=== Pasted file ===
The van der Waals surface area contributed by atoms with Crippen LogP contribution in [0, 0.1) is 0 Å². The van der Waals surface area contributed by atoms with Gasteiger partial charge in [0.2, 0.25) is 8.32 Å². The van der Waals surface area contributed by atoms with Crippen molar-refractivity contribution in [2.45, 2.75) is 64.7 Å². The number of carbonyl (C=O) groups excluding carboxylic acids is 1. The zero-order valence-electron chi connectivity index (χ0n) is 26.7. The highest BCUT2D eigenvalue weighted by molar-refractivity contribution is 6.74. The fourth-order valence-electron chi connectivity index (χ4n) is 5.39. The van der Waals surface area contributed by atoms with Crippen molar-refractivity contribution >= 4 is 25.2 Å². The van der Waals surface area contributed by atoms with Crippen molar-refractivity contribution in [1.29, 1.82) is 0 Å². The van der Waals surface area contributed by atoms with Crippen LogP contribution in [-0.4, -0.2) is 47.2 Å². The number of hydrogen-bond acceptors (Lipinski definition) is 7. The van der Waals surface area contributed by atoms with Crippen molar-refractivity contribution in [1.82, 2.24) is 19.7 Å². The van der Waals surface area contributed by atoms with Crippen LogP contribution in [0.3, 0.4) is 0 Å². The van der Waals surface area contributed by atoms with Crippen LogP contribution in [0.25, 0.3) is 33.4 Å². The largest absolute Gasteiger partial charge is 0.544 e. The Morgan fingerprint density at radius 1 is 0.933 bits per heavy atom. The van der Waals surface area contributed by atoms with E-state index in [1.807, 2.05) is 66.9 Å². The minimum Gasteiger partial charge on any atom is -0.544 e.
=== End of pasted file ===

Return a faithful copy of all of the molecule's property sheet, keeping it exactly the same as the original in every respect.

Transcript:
The van der Waals surface area contributed by atoms with Crippen LogP contribution in [0, 0.1) is 0 Å². The van der Waals surface area contributed by atoms with Gasteiger partial charge in [0.2, 0.25) is 8.32 Å². The van der Waals surface area contributed by atoms with Crippen molar-refractivity contribution in [2.45, 2.75) is 64.7 Å². The number of carbonyl (C=O) groups excluding carboxylic acids is 1. The zero-order valence-electron chi connectivity index (χ0n) is 26.7. The highest BCUT2D eigenvalue weighted by molar-refractivity contribution is 6.74. The fourth-order valence-electron chi connectivity index (χ4n) is 5.39. The van der Waals surface area contributed by atoms with Crippen molar-refractivity contribution >= 4 is 25.2 Å². The van der Waals surface area contributed by atoms with Crippen molar-refractivity contribution in [1.29, 1.82) is 0 Å². The van der Waals surface area contributed by atoms with Crippen LogP contribution in [-0.4, -0.2) is 47.2 Å². The number of hydrogen-bond acceptors (Lipinski definition) is 7. The van der Waals surface area contributed by atoms with Crippen molar-refractivity contribution in [1.82, 2.24) is 19.7 Å². The van der Waals surface area contributed by atoms with Crippen LogP contribution in [0.3, 0.4) is 0 Å². The van der Waals surface area contributed by atoms with Crippen LogP contribution in [0.25, 0.3) is 33.4 Å². The largest absolute Gasteiger partial charge is 0.544 e. The Morgan fingerprint density at radius 1 is 0.933 bits per heavy atom. The van der Waals surface area contributed by atoms with E-state index in [1.807, 2.05) is 66.9 Å². The minimum Gasteiger partial charge on any atom is -0.544 e.